A simple way to try out Dynamo on building projects is to use it to extract, compute and move building data. One example that I love to show uses the problem of tagging and scheduling building component elevations in Revit. Last week my buddy Hannes (svensken) at Dark asked about this for Ceilings. I decided to make a short (and fast) video recording of one way to do it:
This example uses an already existing parameter (Height Offset From Level), and adds it’s value to a (manually entered) number. If the objects your are manipulating do not have this parameter, you can extract their geometries, find vertices and their respective Z-coordinates. I believe you also can extract the global elevation automatically from Revit’s Site Location, but that may require Python/API work. The definition produced in the video only works for Ceilings hosted on Level 1. To make it work on multiple Levels, install Andreas Dieckmann’s Clockwork Package, use Element.Level and add the Level Elevations to each Ceiling.
It is a common misconception that Dynamo is a geometry engine for Revit. William Wong at CASE recently wrote about that in his blog post Dynamo: More Than Grasshopper Lite. Dynamo can build advanced, mathematically defined geometry. So can Grasshopper. But Dynamo can also compute building data. And that makes it a unique product.
Using examples like these can be a good way to learn visual programming, test Dynamo on projects and teach your colleagues about data manipulation. Let me know if you come up with other ideas!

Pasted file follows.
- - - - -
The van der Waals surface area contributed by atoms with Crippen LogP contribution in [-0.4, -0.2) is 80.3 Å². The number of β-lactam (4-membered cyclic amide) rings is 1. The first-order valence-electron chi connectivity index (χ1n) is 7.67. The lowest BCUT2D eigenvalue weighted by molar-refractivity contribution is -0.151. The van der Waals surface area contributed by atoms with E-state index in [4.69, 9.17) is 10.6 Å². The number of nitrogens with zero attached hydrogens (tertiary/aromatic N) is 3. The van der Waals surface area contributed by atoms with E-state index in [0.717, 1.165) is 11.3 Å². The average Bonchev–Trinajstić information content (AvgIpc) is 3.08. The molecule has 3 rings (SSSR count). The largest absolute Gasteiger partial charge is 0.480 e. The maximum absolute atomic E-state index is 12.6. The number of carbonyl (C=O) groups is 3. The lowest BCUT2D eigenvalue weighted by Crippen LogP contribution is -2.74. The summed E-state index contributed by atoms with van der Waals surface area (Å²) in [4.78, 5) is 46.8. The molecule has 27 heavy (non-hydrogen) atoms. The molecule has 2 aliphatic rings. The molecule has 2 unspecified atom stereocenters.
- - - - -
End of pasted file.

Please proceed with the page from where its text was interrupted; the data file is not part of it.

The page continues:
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Great post showing the potential of Dynamo to reduce errors and alleviate the mundane. Dynamo for the regular people. The next step I took when I did this was to push the calculated height to a string so that it can vary across group instances (yes-groups are a pain, but also useful for multistory).
I vote yes to having a non-Dynamo interface available for “consumers” so that they can’t mess up a definition that works. In a perfect world, everyone would be curious and have unlimited time to learn the background stuff. But the reality is most firms will only have a handful of Dynamo producers but a lot more potential consumers, and the more streamlined approach will work much better and produce less “accidents” in the long run for the non-Dynamo staff.
Thanks for your comments Ben. Always nice to hear your thoughts. H
Dynamo should be just like LISP for autocad, load what you need to complete a task. Having tons of add ins I feel would be just confusing.
Great post Havard. We hope to have that units issue fixed soon. So what would you think if we made a way for people to publish tools like this as revit addins or similar so that non-computational designers could use them without even knowing that they are using Dynamo? Would that be bad because they aren’t learning anything about Dynamo or good because they could just get their work done? (or a bit of both ;))?
Thanks Lillian. My initial through is to have people use Dynamo and not bake this as add-ins. People should (and will) learn about what’s going on in the background, at least superficially. But, I would love to see a way of using existing definitions without having to deal with Dynamo and Custom Node versions. That’s when my non-computational designers start to mentally wander. It’s just too much work keeping track of versions.